| 14.1°C Dublin

Energy providers are urged to reverse steep price increases

Close

Stock image

Stock image

Stock image

Plummeting costs of wholesale energy on world markets have prompted a call for energy providers to reverse recent steep price rises imposed on householders.

The energy suppliers have been accused of profiting from a succession of price hikes for households that they pushed through in the past two years.

Prices for households have come down in the past few months, but the decreases have been dismissed as "measly".

The appeal for bigger decreases comes as household budgets are stretched due to the shutdown of large parts of the economy, while the lockdown results in higher residential energy use.

Wholesale gas prices fell by 39pc in April alone, according to the latest Bord Gáis Energy index.

Around half of the electricity used in this country is generated from gas.

Wholesale electricity prices fell by 19pc in April.

Bord Gáis said demand was "unlikely to pick up in the near future as the effects of the current crisis on the global economy are likely to persist".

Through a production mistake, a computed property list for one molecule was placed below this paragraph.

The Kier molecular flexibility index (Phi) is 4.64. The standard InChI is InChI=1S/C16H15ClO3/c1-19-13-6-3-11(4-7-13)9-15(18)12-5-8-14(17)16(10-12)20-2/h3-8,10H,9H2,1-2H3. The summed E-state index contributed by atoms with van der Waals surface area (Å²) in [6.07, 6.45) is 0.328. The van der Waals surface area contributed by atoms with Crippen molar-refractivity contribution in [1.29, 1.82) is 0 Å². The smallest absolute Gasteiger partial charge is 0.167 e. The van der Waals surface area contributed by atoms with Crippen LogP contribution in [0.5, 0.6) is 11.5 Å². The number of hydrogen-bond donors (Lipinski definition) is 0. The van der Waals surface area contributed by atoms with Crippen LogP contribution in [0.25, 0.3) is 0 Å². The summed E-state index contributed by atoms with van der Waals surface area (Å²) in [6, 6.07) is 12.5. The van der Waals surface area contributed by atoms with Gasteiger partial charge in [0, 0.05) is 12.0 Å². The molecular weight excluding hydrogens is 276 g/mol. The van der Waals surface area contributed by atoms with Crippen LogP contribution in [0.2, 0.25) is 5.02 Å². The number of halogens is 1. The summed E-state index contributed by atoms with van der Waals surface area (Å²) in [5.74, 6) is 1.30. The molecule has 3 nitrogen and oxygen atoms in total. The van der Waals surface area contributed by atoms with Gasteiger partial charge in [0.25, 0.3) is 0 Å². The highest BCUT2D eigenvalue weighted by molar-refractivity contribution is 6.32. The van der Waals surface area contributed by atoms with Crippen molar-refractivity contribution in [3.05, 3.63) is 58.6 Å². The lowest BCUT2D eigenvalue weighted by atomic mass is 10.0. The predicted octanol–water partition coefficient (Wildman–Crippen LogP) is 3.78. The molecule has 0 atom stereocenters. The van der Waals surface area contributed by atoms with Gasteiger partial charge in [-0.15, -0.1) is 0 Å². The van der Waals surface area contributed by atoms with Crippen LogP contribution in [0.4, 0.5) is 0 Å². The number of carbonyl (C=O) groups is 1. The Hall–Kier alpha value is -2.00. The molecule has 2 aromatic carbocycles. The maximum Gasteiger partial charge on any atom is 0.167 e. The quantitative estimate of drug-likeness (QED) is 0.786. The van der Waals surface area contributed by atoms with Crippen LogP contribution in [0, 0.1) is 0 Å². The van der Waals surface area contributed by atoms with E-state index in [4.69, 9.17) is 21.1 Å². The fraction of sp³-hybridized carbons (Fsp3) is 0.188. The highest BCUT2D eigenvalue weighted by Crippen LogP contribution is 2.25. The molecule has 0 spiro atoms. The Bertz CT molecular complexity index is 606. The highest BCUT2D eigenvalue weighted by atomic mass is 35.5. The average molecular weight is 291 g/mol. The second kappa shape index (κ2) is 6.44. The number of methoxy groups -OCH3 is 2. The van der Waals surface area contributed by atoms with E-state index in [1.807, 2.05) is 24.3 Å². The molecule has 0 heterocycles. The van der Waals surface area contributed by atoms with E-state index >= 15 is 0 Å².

An analysis by price comparison site Bonkers.ie shows the main energy suppliers increased their energy prices for households three times since 2017, largely on the back of the spiralling price of gas. Cumulatively, the price increases added between 20pc and 28pc to the price of energy for consumers, Daragh Cassidy of Bonkers.ie calculated.

He said since last year the cost of wholesale gas was down almost 40pc. And the price of coal, another key component in our electricity generation, is now down to its lowest level in 20 years.

He said: "The price decreases that have been announced so far have been fairly measly and in many cases leave prices far higher than they were a year ago when wholesale prices were far higher."

He said Flogas had increased its consumer prices by a cumulative 27.9pc since the winter of 2017, but had not announced a single price cut.

SSE has imposed cumulative price increases in electricity of 19.4pc. Its recent price decrease of just 2.7pc means the unit price of its electricity is still around 16pc above where it was in the winter of 2017, despite plummeting energy prices since then.

And Bord Gáis Energy cumulatively raised the price of electricity by 20pc between winter 2017 and 2019.

It recently announced a 4.5pc price decrease.

Mr Cassidy said: "Energy suppliers need to play their part and pass on further price decreases to consumers."

Irish Independent